Summary Of Balzac And The Little Chinese Seamstress

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From that first day of kindergarten fraught with mothers scraping their loving sons and daughters from the safety of their legs, to those tearful partings between lovers, siblings, and friends as careers, family, and extenuating circumstances fling you two on opposite ends of the state, the country, or the globe, separation is an opportunity at growth often masked with considerable pain and hardship. In Dai Sijie’s Balzac and the Little Chinese Seamstress, the Narrator must face a great number of conflicts, from alienation to avarice; the numerous trials and tribulations he faces are troubles difficult to face alone, but chief among them is a conflict he must fight alone: dependency. In this passage, the Narrator must face the mutilated mountain ridge torn apart by recent storms with Luo, whose daily journey to the Little Seamstress’ village has grabbed his attention. Soon we realize there’s more to this journey than Luo’s supposedly excessive fear of heights and come to see that their camaraderie is a crutch the Narrator depends on. Through his experience on that ridge, his attempt at separation and autonomy reveals itself to be no more than a boomerang careening away from dependency on Luo and looping back again.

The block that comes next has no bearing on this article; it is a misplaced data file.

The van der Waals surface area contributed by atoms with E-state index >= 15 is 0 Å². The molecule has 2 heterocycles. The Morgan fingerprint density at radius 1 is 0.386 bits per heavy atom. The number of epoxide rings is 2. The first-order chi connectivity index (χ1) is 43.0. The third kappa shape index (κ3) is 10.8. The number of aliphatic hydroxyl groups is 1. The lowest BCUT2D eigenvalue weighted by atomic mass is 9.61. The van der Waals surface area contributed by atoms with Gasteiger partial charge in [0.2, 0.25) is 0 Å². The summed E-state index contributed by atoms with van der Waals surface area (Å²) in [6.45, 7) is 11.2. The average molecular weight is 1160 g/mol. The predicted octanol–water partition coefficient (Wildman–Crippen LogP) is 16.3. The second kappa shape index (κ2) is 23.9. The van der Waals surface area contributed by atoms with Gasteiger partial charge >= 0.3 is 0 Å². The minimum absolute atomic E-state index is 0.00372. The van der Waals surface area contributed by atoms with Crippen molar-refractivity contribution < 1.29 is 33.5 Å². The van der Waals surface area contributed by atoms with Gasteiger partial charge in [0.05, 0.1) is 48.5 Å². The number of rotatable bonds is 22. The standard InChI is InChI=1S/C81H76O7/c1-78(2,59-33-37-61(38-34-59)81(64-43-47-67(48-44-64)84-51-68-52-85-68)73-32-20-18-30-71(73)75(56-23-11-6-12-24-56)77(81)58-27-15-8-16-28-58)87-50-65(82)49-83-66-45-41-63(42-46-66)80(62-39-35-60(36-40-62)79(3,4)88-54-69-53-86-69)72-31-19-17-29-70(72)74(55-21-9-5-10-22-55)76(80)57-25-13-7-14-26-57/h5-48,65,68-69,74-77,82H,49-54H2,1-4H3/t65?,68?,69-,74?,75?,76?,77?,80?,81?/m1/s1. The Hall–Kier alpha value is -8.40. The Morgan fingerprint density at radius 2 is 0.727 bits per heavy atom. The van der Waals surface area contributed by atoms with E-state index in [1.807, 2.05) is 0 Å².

Joining Luo on his journey to the Seamstress on a whim, the Narrator and him soon reach the precipice mentioned above. Here he begins his new attempt at launching away from Luo in a lust for freedom and autonomy. This path was no stroll through the woods, for

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